The researchers have now discovered a total of 52 genetic variants that are associated with AMD. These variants are located among 34 loci, 16 of which had not been previously associated with AMD.
“If you think of these loci as points on our Google map in our search for the crime syndicate members, or the genetic causes of AMD, in some cases they are as big as a zip code, but in other cases they pinpoint an area as narrowly defined as a few houses within a neighborhood subdivision,” Dr. Swaroop said.
“These variants provide a foundation for genetic studies of AMD going forward,” said one of the senior authors, Jonathan L. Haines, Ph.D., of Case Western Reserve University in Cleveland. “The next step is to investigate what the variants are doing to the genes and how they affect gene function. Do they turn them on or off? Do they interact with other genes spurring a series of events along a pathway that leads to AMD?”
The study findings also bolster associations between AMD and two genes, CFH and TIMP3, which had each previously been linked to AMD. CFH was the very first disease-linked gene to be found through a genome-wide association study. TIMP3 had earlier been linked to Sorsby’s fundus dystrophy, a rare disease that is similar to AMD clinically, but that tends to affect people before the age of 45.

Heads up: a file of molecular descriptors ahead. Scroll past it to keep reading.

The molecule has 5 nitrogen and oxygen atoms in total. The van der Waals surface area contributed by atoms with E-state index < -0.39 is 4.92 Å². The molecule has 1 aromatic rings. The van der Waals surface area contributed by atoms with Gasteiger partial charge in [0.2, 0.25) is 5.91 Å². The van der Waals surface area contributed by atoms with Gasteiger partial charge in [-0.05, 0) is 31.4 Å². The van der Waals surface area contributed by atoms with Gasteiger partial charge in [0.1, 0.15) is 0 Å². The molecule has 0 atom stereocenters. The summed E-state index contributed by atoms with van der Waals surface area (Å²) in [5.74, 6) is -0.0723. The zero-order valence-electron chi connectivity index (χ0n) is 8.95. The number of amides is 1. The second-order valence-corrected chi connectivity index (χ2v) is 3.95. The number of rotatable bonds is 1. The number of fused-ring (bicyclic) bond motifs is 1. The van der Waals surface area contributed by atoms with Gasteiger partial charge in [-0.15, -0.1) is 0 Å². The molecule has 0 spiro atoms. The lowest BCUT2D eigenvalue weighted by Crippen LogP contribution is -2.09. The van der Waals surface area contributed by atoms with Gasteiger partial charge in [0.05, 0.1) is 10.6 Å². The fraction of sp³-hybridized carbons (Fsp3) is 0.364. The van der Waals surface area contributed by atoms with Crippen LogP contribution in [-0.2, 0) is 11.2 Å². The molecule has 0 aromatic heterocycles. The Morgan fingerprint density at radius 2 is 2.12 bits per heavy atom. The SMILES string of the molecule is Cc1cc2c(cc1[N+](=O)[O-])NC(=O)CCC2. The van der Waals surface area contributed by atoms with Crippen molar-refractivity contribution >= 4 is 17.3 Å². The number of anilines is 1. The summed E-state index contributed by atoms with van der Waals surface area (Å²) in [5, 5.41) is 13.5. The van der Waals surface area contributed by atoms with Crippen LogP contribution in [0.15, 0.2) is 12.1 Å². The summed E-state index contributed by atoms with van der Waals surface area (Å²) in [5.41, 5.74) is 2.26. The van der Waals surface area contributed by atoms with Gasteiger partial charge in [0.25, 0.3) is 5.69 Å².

For the first time the researchers also identified a variant specific to the neovascular form of AMD, which may point to reasons why therapy for this form of AMD is effective for some people but not everyone.
Additionally, 10 of the variants point to genes involved in maintaining the extracellular matrix, the nonliving material amongst cells that provides structural support and nutrients. Researchers have theorized that abnormalities of the extracellular matrix occur in people with a subtype of AMD that develops without early-stage signs, or that quickly worsens before such signs are detected. If confirmed, a connection between AMD and these extracellular matrix genes may allow for predictive genetic tests and more effective therapies for people with this type of AMD.
“Even with the pooling of genetic information from such a large population, the variants identified by the international consortium still cannot account for all of the heritability of AMD,” said Grace L. Shen, Ph.D., a group leader and director of the retinal diseases program at NEI. “We are, however, on track for discovering important variant genes that may play a role in AMD heritability.”
The study was funded in part by NEI Intramural Research Program and by NEI grants: EY023164, EY012118, EY022310, EY0022005, EY016862, EY09859, EY06594, EY021532, EY0105712, EY021900, EY017362, EY13824, EY009611, EY014428, EY018660 and EY013435. The study also was supported by NIH grants from the National Human Genome Research Institute (HG006513, HG007022, 1U01HG006389), the National Institute on Aging (AG019085), and the National Center for Advancing Translational Sciences (UL1TR000427). For more information, see the study’s acknowledgements section.